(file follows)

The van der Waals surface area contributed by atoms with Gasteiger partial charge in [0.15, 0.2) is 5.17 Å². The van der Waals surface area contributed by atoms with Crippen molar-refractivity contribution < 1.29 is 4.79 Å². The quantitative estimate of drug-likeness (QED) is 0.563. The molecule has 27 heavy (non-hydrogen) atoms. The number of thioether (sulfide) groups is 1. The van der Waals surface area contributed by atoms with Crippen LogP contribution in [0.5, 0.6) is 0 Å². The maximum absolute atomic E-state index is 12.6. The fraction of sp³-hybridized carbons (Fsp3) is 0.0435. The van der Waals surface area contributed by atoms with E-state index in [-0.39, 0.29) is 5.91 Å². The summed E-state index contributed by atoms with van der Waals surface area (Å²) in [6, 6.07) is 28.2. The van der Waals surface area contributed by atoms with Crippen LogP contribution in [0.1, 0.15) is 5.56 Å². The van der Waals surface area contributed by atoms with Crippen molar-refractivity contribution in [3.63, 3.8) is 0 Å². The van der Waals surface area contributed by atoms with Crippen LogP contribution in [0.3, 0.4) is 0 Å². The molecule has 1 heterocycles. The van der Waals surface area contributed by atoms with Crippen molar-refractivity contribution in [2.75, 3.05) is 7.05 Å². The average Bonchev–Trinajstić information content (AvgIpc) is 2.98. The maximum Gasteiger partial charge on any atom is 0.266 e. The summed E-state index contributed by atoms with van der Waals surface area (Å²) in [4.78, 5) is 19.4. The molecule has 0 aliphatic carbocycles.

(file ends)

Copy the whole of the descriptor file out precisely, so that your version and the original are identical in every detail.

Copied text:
The van der Waals surface area contributed by atoms with Gasteiger partial charge in [0.15, 0.2) is 5.17 Å². The van der Waals surface area contributed by atoms with Crippen molar-refractivity contribution < 1.29 is 4.79 Å². The quantitative estimate of drug-likeness (QED) is 0.563. The molecule has 27 heavy (non-hydrogen) atoms. The number of thioether (sulfide) groups is 1. The van der Waals surface area contributed by atoms with Crippen LogP contribution in [0.5, 0.6) is 0 Å². The maximum absolute atomic E-state index is 12.6. The fraction of sp³-hybridized carbons (Fsp3) is 0.0435. The van der Waals surface area contributed by atoms with E-state index in [-0.39, 0.29) is 5.91 Å². The summed E-state index contributed by atoms with van der Waals surface area (Å²) in [6, 6.07) is 28.2. The van der Waals surface area contributed by atoms with Crippen LogP contribution in [0.1, 0.15) is 5.56 Å². The van der Waals surface area contributed by atoms with Crippen molar-refractivity contribution in [3.63, 3.8) is 0 Å². The van der Waals surface area contributed by atoms with Crippen LogP contribution in [0.3, 0.4) is 0 Å². The molecule has 1 heterocycles. The van der Waals surface area contributed by atoms with Crippen molar-refractivity contribution in [2.75, 3.05) is 7.05 Å². The average Bonchev–Trinajstić information content (AvgIpc) is 2.98. The maximum Gasteiger partial charge on any atom is 0.266 e. The summed E-state index contributed by atoms with van der Waals surface area (Å²) in [4.78, 5) is 19.4. The molecule has 0 aliphatic carbocycles.